Additionally, avocados contain vitamins and minerals. They are a great source of vitamin C (13.6 mg), vitamin E (2.82 mg), vitamin K (28.6 mcg), pantothenic acid (2 mg), folate (110 mcg), and vitamin B6 (0.35 mg). Avocados have more potassium (660 mg) than a banana and are a good source of magnesium (39.4 mg).

Avocados also contain high amounts of lutein and zeaxanthin (antioxidants important to eye health) (369 mpg) (1, 2).

Why Is Avocado Good for You?

Guac fatty-fruit
Guac

Incorporating avocado into your diet may offer many health benefits.

1. Diet

Both the dietary guidelines for Americans (3) and the American Heart Association (4) suggest a greater intake of fruits and vegetables. They also suggest limiting saturated fat and the use of more monounsaturated fats.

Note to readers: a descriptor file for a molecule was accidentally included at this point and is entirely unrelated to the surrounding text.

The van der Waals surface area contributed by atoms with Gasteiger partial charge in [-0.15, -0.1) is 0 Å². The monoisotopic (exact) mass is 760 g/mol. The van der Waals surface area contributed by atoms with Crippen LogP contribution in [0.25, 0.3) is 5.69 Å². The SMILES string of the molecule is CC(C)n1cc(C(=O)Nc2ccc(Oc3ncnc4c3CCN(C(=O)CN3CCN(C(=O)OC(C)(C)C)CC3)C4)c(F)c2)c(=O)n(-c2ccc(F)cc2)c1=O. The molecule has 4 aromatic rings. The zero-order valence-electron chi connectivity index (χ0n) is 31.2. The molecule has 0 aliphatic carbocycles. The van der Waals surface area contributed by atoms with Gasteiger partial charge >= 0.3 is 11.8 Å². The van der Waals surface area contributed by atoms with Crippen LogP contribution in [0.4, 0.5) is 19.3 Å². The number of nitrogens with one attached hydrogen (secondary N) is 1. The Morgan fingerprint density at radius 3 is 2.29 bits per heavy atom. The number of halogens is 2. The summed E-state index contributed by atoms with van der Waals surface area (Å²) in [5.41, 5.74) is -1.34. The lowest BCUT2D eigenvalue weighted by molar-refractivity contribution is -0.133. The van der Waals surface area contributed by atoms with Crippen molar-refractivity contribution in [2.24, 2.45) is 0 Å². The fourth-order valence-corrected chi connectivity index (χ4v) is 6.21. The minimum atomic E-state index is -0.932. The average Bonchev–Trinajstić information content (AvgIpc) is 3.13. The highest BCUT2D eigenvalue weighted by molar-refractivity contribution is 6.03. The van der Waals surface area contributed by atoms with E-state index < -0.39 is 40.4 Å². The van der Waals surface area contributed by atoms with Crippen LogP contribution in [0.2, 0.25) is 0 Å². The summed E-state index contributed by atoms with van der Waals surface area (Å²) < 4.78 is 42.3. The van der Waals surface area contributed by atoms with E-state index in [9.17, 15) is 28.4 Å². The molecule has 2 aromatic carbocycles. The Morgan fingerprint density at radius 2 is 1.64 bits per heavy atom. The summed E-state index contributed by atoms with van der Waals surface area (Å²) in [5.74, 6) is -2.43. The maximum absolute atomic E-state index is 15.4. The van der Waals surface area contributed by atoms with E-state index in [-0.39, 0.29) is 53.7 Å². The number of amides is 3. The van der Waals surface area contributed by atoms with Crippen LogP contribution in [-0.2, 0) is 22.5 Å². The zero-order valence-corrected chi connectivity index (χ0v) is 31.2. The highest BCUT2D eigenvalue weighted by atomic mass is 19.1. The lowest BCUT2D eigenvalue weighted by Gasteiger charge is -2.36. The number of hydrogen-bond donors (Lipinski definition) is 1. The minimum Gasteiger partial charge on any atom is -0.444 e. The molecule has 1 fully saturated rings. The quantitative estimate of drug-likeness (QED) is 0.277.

Avocado is a fruit that contains healthier monounsaturated fat.

Research suggests that avocado consumers tend to have better diet quality and less risk of metabolic syndrome. They get more fiber, vitamin K, vitamin E, potassium, and magnesium in their diet. They also have higher good cholesterol numbers, lower weights and body mass indexes, and lower waist circumference.

It is important to note that the association does not necessarily mean that the avocado intake caused these changes. It could be that these consumers are more health-conscious overall leading to these differences (5).

2. Prevention of Heart Disease